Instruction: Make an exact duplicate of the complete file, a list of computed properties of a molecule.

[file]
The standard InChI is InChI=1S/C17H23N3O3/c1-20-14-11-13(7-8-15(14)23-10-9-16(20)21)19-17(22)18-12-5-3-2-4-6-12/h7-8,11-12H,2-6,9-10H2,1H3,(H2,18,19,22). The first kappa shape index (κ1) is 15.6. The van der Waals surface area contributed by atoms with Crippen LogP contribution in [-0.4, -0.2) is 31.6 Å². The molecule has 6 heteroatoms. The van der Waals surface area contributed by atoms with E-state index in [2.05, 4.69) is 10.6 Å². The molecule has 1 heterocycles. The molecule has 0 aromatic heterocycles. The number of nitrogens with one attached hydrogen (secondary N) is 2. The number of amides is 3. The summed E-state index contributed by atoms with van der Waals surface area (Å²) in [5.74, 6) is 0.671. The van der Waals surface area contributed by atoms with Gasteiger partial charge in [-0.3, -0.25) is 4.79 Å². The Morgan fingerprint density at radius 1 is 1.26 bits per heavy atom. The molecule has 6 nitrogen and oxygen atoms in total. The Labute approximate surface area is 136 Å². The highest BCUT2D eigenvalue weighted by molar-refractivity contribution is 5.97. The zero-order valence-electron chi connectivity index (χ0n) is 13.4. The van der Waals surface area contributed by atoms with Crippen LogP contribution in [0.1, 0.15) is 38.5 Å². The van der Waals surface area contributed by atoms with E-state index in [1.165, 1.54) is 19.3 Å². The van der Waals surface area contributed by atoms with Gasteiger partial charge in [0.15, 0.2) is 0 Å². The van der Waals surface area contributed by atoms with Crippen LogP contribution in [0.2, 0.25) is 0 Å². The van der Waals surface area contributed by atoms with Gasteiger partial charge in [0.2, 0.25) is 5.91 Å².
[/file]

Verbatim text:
The standard InChI is InChI=1S/C17H23N3O3/c1-20-14-11-13(7-8-15(14)23-10-9-16(20)21)19-17(22)18-12-5-3-2-4-6-12/h7-8,11-12H,2-6,9-10H2,1H3,(H2,18,19,22). The first kappa shape index (κ1) is 15.6. The van der Waals surface area contributed by atoms with Crippen LogP contribution in [-0.4, -0.2) is 31.6 Å². The molecule has 6 heteroatoms. The van der Waals surface area contributed by atoms with E-state index in [2.05, 4.69) is 10.6 Å². The molecule has 1 heterocycles. The molecule has 0 aromatic heterocycles. The number of nitrogens with one attached hydrogen (secondary N) is 2. The number of amides is 3. The summed E-state index contributed by atoms with van der Waals surface area (Å²) in [5.74, 6) is 0.671. The van der Waals surface area contributed by atoms with Gasteiger partial charge in [-0.3, -0.25) is 4.79 Å². The Morgan fingerprint density at radius 1 is 1.26 bits per heavy atom. The molecule has 6 nitrogen and oxygen atoms in total. The Labute approximate surface area is 136 Å². The highest BCUT2D eigenvalue weighted by molar-refractivity contribution is 5.97. The zero-order valence-electron chi connectivity index (χ0n) is 13.4. The van der Waals surface area contributed by atoms with Crippen LogP contribution in [0.1, 0.15) is 38.5 Å². The van der Waals surface area contributed by atoms with E-state index in [1.165, 1.54) is 19.3 Å². The van der Waals surface area contributed by atoms with Gasteiger partial charge in [0.15, 0.2) is 0 Å². The van der Waals surface area contributed by atoms with Crippen LogP contribution in [0.2, 0.25) is 0 Å². The van der Waals surface area contributed by atoms with Gasteiger partial charge in [0.2, 0.25) is 5.91 Å².